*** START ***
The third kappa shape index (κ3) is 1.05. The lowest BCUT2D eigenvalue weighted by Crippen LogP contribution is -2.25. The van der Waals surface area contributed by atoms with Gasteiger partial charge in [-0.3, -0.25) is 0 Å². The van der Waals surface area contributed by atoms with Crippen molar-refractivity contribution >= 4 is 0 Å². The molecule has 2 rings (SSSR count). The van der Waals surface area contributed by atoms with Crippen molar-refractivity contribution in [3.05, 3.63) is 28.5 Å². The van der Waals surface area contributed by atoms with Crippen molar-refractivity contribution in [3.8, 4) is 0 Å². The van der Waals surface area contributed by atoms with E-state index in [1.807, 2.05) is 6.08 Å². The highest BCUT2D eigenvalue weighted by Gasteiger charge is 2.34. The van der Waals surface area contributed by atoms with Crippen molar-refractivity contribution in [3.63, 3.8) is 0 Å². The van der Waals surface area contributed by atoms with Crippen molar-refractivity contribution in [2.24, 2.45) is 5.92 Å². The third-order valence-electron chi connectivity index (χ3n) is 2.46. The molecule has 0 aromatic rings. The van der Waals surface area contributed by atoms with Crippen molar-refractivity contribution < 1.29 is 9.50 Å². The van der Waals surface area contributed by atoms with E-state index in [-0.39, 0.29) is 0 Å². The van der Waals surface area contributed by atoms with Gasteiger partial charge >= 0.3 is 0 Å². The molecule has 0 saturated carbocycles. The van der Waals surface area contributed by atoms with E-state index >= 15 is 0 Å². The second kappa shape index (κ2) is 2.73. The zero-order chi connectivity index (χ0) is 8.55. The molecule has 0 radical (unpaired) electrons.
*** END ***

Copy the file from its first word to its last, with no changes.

The third kappa shape index (κ3) is 1.05. The lowest BCUT2D eigenvalue weighted by Crippen LogP contribution is -2.25. The van der Waals surface area contributed by atoms with Gasteiger partial charge in [-0.3, -0.25) is 0 Å². The van der Waals surface area contributed by atoms with Crippen molar-refractivity contribution >= 4 is 0 Å². The molecule has 2 rings (SSSR count). The van der Waals surface area contributed by atoms with Crippen molar-refractivity contribution in [3.05, 3.63) is 28.5 Å². The van der Waals surface area contributed by atoms with Crippen molar-refractivity contribution in [3.8, 4) is 0 Å². The van der Waals surface area contributed by atoms with E-state index in [1.807, 2.05) is 6.08 Å². The highest BCUT2D eigenvalue weighted by Gasteiger charge is 2.34. The van der Waals surface area contributed by atoms with Crippen molar-refractivity contribution in [3.63, 3.8) is 0 Å². The van der Waals surface area contributed by atoms with Crippen molar-refractivity contribution in [2.24, 2.45) is 5.92 Å². The third-order valence-electron chi connectivity index (χ3n) is 2.46. The molecule has 0 aromatic rings. The van der Waals surface area contributed by atoms with Crippen molar-refractivity contribution < 1.29 is 9.50 Å². The van der Waals surface area contributed by atoms with E-state index in [-0.39, 0.29) is 0 Å². The van der Waals surface area contributed by atoms with Gasteiger partial charge >= 0.3 is 0 Å². The molecule has 0 saturated carbocycles. The van der Waals surface area contributed by atoms with E-state index >= 15 is 0 Å². The second kappa shape index (κ2) is 2.73. The zero-order chi connectivity index (χ0) is 8.55. The molecule has 0 radical (unpaired) electrons.